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Town & City Historic Maps


A Medieval Merchant City

Wooden Surface

In 1480 Bristol was a gateway to the New World. A town of merchants and traders, it was a prosperous place, expanding its trade across the seas with Europe and beyond.

The Historic Towns Trust has worked with a team of Bristol-based historians to create a map of this important city. In 1480, Bristol was described in great detail by William Worcestre as part of his 'itineraries' — travels throughout England. William Worcestere (c.1415 to c.1482) was Secretary to Sir John Fastolf, whose house in Southwark is shown on the Map of Tudor London.

He described the streets and houses of Bristol when he visited it and, combined with other historical and archaeological information, it is possible to reconstruct what the city looked like at the time of his visit.

A sample of the Bristol map focusing on Bristol Bridge

The map has been created with a background of an OS map of 1918, with its medieval buildings, castle, defensive walls and ditches, churches and religious houses superimposed in the foreground. Other buildings of historical note are also shown, and the reverse of the map carries a comprehensive gazetteer explaining the city's many buildings and sites of interests in 1480, an informative description of the town houses of Bristol, along with illustrations.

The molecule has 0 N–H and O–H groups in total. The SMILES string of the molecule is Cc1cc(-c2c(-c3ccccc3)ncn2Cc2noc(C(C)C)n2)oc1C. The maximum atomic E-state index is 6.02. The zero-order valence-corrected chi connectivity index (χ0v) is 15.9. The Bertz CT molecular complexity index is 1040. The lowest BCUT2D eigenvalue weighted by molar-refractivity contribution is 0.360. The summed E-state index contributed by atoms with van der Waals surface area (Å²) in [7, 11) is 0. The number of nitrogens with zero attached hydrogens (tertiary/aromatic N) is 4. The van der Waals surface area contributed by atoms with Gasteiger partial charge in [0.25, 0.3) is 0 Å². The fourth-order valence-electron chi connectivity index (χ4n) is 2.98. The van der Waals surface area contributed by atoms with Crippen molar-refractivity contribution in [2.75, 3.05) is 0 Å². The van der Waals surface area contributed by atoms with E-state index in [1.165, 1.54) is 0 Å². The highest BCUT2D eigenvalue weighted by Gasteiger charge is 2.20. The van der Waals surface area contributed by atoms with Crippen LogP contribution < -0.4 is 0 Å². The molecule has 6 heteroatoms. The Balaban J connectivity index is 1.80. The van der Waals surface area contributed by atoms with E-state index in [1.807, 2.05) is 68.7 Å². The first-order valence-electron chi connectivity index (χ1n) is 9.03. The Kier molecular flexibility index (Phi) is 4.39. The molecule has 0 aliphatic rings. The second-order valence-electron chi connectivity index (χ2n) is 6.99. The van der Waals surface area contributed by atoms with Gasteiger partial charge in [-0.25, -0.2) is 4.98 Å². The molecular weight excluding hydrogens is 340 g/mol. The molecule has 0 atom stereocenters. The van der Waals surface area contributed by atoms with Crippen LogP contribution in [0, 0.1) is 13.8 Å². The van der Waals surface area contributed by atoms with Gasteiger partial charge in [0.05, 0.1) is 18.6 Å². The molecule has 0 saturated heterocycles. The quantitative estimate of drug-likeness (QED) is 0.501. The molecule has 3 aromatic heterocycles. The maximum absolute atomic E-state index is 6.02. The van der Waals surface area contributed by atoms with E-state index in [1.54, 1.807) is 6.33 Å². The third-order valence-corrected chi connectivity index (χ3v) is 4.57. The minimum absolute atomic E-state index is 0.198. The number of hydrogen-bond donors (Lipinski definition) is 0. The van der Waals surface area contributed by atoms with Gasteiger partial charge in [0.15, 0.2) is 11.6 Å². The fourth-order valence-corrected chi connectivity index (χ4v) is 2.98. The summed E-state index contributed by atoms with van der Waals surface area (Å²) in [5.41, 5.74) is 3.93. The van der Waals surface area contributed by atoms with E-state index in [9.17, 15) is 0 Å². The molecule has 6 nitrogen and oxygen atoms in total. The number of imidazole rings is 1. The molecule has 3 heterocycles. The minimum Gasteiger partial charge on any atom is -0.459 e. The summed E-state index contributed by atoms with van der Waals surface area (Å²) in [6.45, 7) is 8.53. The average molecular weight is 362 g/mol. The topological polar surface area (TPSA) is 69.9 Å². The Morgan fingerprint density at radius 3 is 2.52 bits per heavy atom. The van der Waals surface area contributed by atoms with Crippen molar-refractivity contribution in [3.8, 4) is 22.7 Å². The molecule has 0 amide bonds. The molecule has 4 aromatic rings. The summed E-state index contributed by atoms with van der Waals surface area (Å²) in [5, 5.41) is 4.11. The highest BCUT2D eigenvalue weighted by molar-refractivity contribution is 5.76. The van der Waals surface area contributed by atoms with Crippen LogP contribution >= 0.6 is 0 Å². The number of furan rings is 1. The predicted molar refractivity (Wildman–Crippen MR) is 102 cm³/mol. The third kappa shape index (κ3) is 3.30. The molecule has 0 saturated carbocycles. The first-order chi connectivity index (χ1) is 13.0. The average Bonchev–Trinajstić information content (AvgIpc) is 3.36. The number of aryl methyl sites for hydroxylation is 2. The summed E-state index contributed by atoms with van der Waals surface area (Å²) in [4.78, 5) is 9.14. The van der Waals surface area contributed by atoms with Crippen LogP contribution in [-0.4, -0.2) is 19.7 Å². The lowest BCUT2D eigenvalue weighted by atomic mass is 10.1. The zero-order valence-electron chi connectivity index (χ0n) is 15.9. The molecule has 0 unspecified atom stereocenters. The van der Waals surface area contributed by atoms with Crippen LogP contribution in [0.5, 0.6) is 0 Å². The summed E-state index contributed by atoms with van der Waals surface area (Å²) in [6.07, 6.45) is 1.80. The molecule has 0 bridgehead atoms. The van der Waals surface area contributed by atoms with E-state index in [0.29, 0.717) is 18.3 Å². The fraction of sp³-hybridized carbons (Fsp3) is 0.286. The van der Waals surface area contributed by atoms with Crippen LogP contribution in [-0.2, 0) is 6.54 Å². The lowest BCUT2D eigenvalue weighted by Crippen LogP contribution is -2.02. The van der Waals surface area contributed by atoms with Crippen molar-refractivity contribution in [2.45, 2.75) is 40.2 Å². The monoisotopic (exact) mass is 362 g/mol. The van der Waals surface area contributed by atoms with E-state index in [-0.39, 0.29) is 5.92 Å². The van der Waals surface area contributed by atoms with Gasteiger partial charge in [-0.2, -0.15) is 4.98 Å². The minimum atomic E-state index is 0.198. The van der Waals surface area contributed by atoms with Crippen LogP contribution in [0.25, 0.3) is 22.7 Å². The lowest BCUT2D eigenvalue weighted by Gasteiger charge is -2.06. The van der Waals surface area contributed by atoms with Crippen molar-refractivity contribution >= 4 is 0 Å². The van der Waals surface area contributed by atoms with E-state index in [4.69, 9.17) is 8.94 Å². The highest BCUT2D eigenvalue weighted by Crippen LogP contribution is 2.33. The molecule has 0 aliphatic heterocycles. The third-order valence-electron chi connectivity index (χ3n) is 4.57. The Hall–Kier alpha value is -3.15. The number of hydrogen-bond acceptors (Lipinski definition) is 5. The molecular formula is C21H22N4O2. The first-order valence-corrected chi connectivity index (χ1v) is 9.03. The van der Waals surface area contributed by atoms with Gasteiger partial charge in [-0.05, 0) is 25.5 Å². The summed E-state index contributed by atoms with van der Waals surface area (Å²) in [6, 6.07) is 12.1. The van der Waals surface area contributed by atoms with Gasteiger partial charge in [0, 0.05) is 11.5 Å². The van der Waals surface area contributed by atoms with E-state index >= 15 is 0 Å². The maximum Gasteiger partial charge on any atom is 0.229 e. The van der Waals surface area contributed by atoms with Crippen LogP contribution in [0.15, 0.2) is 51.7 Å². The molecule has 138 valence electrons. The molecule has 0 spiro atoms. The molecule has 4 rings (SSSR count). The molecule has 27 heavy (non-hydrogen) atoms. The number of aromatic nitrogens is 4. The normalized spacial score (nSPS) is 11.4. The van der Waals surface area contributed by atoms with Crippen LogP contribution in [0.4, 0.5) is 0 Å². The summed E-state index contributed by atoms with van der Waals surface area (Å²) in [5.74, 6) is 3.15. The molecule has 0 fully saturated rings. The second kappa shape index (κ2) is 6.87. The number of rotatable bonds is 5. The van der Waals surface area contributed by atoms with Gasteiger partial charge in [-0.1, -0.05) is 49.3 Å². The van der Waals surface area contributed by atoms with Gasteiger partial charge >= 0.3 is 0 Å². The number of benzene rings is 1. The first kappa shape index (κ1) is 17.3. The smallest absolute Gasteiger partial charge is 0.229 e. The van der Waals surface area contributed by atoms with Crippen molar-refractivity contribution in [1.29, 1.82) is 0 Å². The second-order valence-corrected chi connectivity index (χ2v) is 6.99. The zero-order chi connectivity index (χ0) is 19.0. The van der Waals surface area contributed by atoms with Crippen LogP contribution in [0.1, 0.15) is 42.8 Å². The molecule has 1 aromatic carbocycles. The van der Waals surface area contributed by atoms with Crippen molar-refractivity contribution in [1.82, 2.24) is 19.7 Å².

Sample insert
The map carries an inset showing the trades and occupations of Bristol in 1480

Printed in full colour, the map includes a descriptive gazetteer of Bristol’s medieval buildings and streets. Informative and educational, it will be a major contribution to understanding Bristol’s long and important history.

A sample of the gazeteer portion of the map.
An extract from the gazetteer on the back of the map.

Publication Details

Published Date:

December 2020





Please note: Our maps are available to buy from our online Shop, through local booksellers and other outlets in the cities featured, or by ordering through any bookshop or online book retailer. 


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